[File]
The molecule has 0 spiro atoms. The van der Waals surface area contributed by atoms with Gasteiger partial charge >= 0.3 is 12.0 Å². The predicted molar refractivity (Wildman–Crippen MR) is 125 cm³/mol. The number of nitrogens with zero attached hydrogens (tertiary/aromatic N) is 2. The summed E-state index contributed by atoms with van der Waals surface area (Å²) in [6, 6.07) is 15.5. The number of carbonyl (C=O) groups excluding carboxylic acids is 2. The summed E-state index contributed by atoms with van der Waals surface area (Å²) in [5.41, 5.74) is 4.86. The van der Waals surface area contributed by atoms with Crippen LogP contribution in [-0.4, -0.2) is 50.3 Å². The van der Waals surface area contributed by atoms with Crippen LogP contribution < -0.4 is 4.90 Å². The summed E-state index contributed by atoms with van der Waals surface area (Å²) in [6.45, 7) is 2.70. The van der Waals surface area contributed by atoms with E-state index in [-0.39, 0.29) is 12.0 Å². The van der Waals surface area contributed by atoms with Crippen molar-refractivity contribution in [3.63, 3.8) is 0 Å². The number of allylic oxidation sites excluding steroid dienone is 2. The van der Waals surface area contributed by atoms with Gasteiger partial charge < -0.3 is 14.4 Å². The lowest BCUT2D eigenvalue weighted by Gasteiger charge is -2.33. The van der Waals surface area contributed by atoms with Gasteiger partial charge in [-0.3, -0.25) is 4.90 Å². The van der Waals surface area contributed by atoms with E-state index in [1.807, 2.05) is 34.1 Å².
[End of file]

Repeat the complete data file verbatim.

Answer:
The molecule has 0 spiro atoms. The van der Waals surface area contributed by atoms with Gasteiger partial charge >= 0.3 is 12.0 Å². The predicted molar refractivity (Wildman–Crippen MR) is 125 cm³/mol. The number of nitrogens with zero attached hydrogens (tertiary/aromatic N) is 2. The summed E-state index contributed by atoms with van der Waals surface area (Å²) in [6, 6.07) is 15.5. The number of carbonyl (C=O) groups excluding carboxylic acids is 2. The summed E-state index contributed by atoms with van der Waals surface area (Å²) in [5.41, 5.74) is 4.86. The van der Waals surface area contributed by atoms with Crippen LogP contribution in [-0.4, -0.2) is 50.3 Å². The van der Waals surface area contributed by atoms with Crippen LogP contribution < -0.4 is 4.90 Å². The summed E-state index contributed by atoms with van der Waals surface area (Å²) in [6.45, 7) is 2.70. The van der Waals surface area contributed by atoms with E-state index in [-0.39, 0.29) is 12.0 Å². The van der Waals surface area contributed by atoms with Crippen molar-refractivity contribution in [3.63, 3.8) is 0 Å². The number of allylic oxidation sites excluding steroid dienone is 2. The van der Waals surface area contributed by atoms with Gasteiger partial charge < -0.3 is 14.4 Å². The lowest BCUT2D eigenvalue weighted by Gasteiger charge is -2.33. The van der Waals surface area contributed by atoms with Gasteiger partial charge in [-0.3, -0.25) is 4.90 Å². The van der Waals surface area contributed by atoms with E-state index in [1.807, 2.05) is 34.1 Å².